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Downsizer age reduction now in force

peter burgess smsf
By Miranda Brownlee
01 January 2023 — 1 minute read

With the eligibility age for downsizer contributions now age 55, the SMSF Association has highlighted some important considerations for younger clients looking to use the measure.

With Treasury Laws Amendment (2022 Measures No. 2) Bill 2022 receiving royal assent in mid-December last year, the eligibility age for making downsizer contributions has now been reduced to age 55 as of 1 January this year. The eligibility age was previously 60.

This means that eligible individuals aged 55 years and older can now choose to make a downsizer contribution into their super fund of up to $300,000 per person or $600,000 per couple, from the proceeds of selling their home.

Speaking to SMSF Adviser, SMSF Association deputy chief executive, Peter Burgess, said while the downsizer contributions measure has been a popular measure so far, it remains to be seen what the take-up will be among those under age 60.

Ms Burgess said it’s important that younger clients looking to use this measure are aware that there is only one opportunity to use it.

“For some clients it may be best to wait until they have another opportunity to use it later in life,” he explained.

Given that a downsizer contribution counts against an individual’s total super balance, Mr Burgess warned that making one of these contributions may impact a client’s ability to make contributions in the future.

“So, the timing around when you make a downsizer contribution is very important,” he cautioned.

Where a client is below the age of 65, Colonial First State senior technical manager, Tim Sanderson, previously warned that advisers and their clients also need to carefully consider the preservation age with these contributions.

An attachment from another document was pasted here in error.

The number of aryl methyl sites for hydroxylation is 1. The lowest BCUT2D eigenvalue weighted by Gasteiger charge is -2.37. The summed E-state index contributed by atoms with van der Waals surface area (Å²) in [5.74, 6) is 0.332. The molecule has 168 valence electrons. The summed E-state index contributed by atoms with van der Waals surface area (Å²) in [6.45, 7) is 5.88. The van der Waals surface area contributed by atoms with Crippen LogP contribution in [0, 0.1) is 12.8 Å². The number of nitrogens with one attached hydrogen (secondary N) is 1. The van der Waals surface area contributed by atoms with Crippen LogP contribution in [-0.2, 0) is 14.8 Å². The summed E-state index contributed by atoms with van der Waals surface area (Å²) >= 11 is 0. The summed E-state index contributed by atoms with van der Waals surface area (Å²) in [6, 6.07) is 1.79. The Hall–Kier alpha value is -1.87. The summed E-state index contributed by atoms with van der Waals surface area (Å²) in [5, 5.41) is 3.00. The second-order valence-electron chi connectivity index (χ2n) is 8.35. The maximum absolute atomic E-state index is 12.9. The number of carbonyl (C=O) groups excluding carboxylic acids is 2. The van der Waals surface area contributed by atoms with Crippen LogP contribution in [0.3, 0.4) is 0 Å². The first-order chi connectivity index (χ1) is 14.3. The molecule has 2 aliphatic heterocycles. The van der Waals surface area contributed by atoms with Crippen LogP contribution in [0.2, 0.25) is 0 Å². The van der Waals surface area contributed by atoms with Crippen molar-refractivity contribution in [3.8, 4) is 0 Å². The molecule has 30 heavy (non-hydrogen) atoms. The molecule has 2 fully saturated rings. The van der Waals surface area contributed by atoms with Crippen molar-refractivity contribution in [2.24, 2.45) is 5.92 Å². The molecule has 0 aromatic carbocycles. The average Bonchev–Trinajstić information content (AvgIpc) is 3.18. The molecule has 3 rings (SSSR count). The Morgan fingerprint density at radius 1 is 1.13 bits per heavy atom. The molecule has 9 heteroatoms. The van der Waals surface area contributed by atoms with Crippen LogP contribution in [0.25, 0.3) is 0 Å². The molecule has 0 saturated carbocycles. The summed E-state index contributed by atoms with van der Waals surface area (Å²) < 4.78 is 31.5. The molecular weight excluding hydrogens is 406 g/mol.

“They won’t have access to the funds till after they meet a condition of release such as retirement which may not be until age 65,” Mr Sanderson said in a FirstTech podcast.

“You need to be very careful when considering whether or not they may need access to the funds because they may not be able to for up to 10 years.”

Advisers should also consider how much cash the client has to contribute to super and whether making a downsizer contribution is actually a viable strategy, he said.

“For many people, utilising the bring-forward rule and contributing up to $330,000 may be sufficient and allows clients to save their once off ability to make a downsizer contribution for the future,” he explained.

“On the other hand, if a couple has a lot of cash available, it may be advantageous to make a downsizer contribution in addition to a non-concessional contribution. This can be particularly tax effective for individuals who are still working and on a higher marginal tax rate.”

Downsizer age reduction now in force
peter burgess smsf
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